President Michel Martelly (left) addressing carnival queens during a ceremony at the presidential palace last week
By Joseph Guyler Delva
PORT-AU-PRINCE, Haiti (HCNN) -- Haitian President Michel Martelly said Haiti’s carnival is not only an adventure of popular rejoicing and competition among musical groups for best performances, but it is also an event that can bring social and economic benefits by attracting more tourists, promoting and bolstering the Caribbean country’s culture and image abroad.
As the country prepared to organize the Carnival of Flowers (Carnaval des Fleurs), Martelly explained that the event will attract a lot people from the Haitian Diaspora and other foreign communities, who will be likely to serve as Haiti’s ambassadors when they return home after spending a great time in the country.
“It will be a moment during which we can have fun and forget our frustrations and above all this event brings an economic boost for the country,” Martelly told reporters this week.
“Another asset that the carnival brings is that it attracts tourists who spend their money in the country and they become ambassadors for Haiti,” he said.
“So carnival is not only a question of people dancing and having fun and of (musical groups) competing,” he added.
Since Martelly’s inauguration in May 2011, the country has organized two carnivals a year, compared to one under past administrations.
The main and traditional carnival is organized annually at the beginning of the year and used to take place in the capital Port-au-Prince.
Martelly decided to decentralize what is considered Haiti’s biggest and most popular cultural event, the carnival – a move many thought impossible given the political cost it could trigger and the concentration of cultural, economic, logistical operators in the capital and the passion showed for the event by populations living in the metropolitan area of the capital, which include several surrounding districts, by far the most densely populated areas of a country of over ten million.
The first carnival organized under the Martelly administration was delocalized to the southern town of Les Cayes (in 2012), the second in the northern city of Cap-Haitien (in 2013) and the third one in the town of Gonaives in the Nothern Artibonite region (in 2014).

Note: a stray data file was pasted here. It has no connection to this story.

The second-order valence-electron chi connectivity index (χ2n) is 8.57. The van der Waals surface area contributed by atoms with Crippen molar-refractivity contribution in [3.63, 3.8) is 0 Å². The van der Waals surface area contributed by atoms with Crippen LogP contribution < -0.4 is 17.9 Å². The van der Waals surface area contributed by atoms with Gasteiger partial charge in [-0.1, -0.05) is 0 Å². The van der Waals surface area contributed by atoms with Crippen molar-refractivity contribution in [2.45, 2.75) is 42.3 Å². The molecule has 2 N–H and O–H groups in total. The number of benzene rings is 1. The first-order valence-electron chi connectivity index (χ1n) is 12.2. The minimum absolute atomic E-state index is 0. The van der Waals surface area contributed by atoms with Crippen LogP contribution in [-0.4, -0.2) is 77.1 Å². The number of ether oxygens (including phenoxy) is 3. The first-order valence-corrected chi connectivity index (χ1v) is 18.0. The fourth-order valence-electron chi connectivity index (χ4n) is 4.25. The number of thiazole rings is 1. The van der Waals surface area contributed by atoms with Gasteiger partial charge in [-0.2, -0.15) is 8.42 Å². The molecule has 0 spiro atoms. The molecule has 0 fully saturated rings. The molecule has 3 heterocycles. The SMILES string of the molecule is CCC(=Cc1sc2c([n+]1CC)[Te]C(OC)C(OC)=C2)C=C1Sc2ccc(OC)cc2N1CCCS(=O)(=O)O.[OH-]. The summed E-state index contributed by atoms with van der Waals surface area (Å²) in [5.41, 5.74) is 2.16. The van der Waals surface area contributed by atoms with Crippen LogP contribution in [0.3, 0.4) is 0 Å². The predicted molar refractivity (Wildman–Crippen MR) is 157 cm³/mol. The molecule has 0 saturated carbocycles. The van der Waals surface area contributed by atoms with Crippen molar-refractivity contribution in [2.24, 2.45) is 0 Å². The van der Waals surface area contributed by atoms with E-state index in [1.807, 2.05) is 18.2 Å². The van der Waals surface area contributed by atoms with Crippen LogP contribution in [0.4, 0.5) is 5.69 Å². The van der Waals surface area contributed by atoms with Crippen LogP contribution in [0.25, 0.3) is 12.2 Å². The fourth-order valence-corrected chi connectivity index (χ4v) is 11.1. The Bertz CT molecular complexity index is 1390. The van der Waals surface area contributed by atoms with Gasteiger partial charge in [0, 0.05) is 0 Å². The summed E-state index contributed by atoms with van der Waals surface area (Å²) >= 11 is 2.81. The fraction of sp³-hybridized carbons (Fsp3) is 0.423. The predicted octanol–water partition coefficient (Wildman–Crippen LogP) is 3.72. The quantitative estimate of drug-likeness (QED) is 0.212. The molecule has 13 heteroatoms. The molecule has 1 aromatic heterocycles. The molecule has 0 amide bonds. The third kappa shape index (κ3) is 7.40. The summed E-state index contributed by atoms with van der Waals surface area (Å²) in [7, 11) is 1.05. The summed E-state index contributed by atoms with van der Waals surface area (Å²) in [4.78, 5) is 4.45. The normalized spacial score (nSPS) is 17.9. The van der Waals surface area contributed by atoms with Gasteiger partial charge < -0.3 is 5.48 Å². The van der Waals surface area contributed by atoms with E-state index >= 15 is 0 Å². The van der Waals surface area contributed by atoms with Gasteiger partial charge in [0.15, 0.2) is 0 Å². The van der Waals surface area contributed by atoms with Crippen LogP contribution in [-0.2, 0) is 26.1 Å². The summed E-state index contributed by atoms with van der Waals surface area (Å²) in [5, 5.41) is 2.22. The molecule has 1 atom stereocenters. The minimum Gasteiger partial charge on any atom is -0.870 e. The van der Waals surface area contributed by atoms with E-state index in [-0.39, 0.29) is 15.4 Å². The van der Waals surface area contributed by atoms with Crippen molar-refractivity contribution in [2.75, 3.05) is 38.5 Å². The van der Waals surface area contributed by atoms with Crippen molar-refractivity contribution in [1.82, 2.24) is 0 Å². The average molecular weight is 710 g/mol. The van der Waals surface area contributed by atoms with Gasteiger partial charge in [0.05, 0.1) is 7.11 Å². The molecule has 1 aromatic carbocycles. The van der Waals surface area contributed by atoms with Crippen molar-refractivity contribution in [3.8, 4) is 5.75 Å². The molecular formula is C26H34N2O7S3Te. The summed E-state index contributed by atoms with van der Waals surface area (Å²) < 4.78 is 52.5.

As to compensate the capital’s hundreds of thousands of carnival fans, Martelly decided to resurrect a cultural event that had sunk into oblivion for decades, “Le Carnaval des Fleurs (Carnival of Flowers)”, which is of a lesser scope compared to the main carnival.
Critics of the government led by Prime Minister Laurent Lamothe, say a poor country as Haiti should not be organizing two carnivals per year because of subsequent public expenses. However, government officials argue that the government has managed significantly to engage the business private sector in the funding of the event to reduce cost for the state treasury. They also emphasize the benefits in tourism and the revenues the event brings to the country.
Hundreds of thousands of people are expected to participate in the three-day event, which kicked off on Sunday, with the walking rara bands, musical groups on giant floats and dancing and masquerade groups parading on the predetermined carnival route in the capital.
Many will also spend the three nights on stages or platforms erected on both sides of the carnival route to watch the event, while many others will watch it live on their TV screen.